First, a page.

Three guys in Oakfield think they've hit the nail on the head when it comes to their new business.
They've put a new twist on an old German game. They introduced the concept at a tournament yesterday held at the Caryville Inn.
The game is MöbileSchlägen, a portable version of hammerschlägen.
In schlägen, you get a cross-peen hammer and a nail and you get one whack at the nail per turn, hitting it with the wedge (or peen) end. The starting position is with the hammer on the table outside the wood block, making it harder to aim. The nail is tapped in to a depth equal to a line on the hammer, so everybody starts at an equal distance.
The first person with the head of the nail flush with the wood wins.
"Being first is pretty cool, but the last thing you want to do is be last," said Marc Johnson, one of the co-inventors of the mobile version of the game.
Last means ridicule from your buddies, at the least, and if alcohol is involved, it might mean buying a round of drinks.
Teasing and harassing is part of the fun of the game, because if you can goad a competitor into talking while he or she holds the hammer, (the rule is, "no hammer talk") that person loses a turn.
Johnson said for years, every time he hosts a party at his house, he and the guests play hammerschlägen, but hauling around the giant tree stumps needed for the game made it impractical for tailgate parties or picnics.
A few years ago, he brought two logs to a family gathering in Vermont and that's when he started to think there had to be a better way.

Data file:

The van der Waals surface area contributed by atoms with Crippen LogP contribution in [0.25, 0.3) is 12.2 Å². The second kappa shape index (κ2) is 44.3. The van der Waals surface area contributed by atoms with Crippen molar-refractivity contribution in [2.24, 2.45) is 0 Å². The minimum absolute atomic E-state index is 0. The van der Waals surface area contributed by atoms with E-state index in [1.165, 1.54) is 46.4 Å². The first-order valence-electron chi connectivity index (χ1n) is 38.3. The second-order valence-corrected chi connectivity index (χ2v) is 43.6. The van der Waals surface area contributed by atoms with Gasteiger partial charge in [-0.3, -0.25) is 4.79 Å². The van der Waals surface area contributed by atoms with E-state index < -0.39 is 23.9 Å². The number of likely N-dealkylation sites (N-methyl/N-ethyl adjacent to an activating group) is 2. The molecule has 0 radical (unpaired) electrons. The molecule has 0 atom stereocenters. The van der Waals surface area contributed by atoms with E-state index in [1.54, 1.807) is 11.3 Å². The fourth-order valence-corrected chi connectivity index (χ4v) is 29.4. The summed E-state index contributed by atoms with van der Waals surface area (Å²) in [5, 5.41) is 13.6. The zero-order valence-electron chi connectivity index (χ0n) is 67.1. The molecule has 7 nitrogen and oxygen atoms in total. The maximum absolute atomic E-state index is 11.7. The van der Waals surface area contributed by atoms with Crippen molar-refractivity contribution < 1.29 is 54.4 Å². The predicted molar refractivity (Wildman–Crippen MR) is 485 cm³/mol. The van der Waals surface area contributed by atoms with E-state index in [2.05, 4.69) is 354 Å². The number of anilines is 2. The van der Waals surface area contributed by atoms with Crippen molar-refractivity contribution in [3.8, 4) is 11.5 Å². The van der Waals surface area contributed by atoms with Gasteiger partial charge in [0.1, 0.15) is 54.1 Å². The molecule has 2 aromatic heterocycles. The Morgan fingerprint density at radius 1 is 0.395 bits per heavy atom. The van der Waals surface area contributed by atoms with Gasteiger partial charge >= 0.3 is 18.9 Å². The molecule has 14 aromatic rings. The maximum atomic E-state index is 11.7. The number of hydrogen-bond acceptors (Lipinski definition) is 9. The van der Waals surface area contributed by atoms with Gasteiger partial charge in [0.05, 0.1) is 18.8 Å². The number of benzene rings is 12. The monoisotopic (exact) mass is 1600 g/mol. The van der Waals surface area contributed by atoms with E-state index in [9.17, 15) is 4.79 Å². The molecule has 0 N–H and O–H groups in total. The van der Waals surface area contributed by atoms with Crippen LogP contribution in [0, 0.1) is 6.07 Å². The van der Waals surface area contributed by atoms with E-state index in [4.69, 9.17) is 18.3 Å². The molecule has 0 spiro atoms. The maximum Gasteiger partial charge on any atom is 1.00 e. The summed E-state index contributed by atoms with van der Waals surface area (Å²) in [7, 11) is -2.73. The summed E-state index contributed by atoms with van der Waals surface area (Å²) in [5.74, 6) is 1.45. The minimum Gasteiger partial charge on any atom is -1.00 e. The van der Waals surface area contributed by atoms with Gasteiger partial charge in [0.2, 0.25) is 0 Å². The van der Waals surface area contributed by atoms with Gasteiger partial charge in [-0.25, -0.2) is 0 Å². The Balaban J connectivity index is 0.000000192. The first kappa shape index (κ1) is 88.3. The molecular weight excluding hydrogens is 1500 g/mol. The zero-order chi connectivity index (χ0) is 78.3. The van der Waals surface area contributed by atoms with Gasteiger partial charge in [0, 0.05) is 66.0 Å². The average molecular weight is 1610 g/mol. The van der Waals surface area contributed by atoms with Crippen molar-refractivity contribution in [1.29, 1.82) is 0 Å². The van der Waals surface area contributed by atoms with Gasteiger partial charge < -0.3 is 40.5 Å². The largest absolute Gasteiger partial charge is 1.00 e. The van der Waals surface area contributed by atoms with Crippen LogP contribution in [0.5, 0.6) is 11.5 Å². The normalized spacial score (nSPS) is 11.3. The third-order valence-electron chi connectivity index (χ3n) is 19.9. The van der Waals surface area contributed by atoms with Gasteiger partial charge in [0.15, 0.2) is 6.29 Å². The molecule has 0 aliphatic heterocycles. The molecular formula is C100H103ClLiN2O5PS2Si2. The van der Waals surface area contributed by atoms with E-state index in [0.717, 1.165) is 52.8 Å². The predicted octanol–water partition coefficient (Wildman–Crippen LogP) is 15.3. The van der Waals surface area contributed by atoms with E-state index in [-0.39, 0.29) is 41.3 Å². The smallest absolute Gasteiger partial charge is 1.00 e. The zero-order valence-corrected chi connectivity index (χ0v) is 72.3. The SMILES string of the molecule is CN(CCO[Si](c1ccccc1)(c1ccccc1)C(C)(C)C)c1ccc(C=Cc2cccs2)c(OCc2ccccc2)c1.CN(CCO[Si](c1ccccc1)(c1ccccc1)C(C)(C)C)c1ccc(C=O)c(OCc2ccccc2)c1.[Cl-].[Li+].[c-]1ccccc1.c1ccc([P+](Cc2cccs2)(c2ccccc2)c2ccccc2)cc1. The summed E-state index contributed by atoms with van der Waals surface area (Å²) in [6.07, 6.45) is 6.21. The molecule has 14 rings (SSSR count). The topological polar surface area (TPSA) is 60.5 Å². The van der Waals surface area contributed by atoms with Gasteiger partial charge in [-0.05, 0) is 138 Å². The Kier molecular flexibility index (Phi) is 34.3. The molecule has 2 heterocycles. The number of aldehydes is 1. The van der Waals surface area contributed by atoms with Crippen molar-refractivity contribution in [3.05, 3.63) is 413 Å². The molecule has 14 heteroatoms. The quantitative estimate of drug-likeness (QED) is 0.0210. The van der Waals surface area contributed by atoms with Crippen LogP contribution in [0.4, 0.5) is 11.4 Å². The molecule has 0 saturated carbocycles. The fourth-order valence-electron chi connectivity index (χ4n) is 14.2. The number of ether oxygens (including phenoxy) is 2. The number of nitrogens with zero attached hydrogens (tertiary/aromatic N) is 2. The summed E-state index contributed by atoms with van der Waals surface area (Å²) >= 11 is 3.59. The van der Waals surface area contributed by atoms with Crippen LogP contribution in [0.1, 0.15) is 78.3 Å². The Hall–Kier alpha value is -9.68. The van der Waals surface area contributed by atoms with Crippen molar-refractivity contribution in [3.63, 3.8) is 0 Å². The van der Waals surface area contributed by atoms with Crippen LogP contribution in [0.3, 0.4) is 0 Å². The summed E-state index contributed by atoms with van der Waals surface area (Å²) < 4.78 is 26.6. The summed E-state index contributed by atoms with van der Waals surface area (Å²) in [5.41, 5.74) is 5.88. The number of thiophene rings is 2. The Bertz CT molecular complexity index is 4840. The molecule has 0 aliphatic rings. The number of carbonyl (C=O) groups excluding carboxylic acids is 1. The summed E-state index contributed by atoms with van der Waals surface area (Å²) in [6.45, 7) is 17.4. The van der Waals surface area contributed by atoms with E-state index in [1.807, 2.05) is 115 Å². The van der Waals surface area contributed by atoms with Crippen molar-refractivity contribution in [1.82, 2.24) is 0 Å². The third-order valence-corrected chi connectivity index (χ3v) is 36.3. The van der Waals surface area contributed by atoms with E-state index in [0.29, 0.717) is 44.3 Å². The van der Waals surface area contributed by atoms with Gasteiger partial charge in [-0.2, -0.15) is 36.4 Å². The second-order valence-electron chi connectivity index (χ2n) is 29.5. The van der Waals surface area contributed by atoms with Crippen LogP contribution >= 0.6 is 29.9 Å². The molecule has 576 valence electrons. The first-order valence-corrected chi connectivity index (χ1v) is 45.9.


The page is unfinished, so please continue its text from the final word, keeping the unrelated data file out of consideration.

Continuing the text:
"Everybody loved it, but it killed my back," Johnson said. "It was a bad idea. You’re on a mountain and you’re rolling those stumps around."
When he got home, he and his friend James Betters started imagining a mobile version of the game, but lacked the engineering background to make it a reality, so Dan Mangus joined the team.
They formed a company, drew up their plans and filed for a patent, which was issued in March.
The end-grain wood plate, which can be laser etched with any possible logo, fits snuggly in a hard plastic base, which rests on sturdy, but foldable, legs.
"Basically, it fits in a bag that looks like a big banjo and you can throw it over your shoulder and carry it a lot easier than a 300-pound stump," Mangus said.
It took a few prototypes to get the right design and then a long search to find the right end-grain wood with the right density to take in a pounded nail easily, but not too easily.
And lest would-be competitors might think they can make their own log inserts (the inserts need to be replaced after they fill up with nails), the design requires a properly cut and fitted log into the reverse-cupped holder. This design not only improves safety and durability, but with the patent, it also prevents copycat manufacturers from making replacement parts.
Some 40 or 50 people showed up for the game's public debut at the Caryville Inn yesterday to compete in the first official MöbileSchlägen tournament.
There seemed to be no shortage of fun nor frustration during the tournament.
The next big step for the entrepreneurs is a Kickstarter campaign to fund the manufacturing of games for consumers. If that does well, they hope to ship the first games to customers by Spring.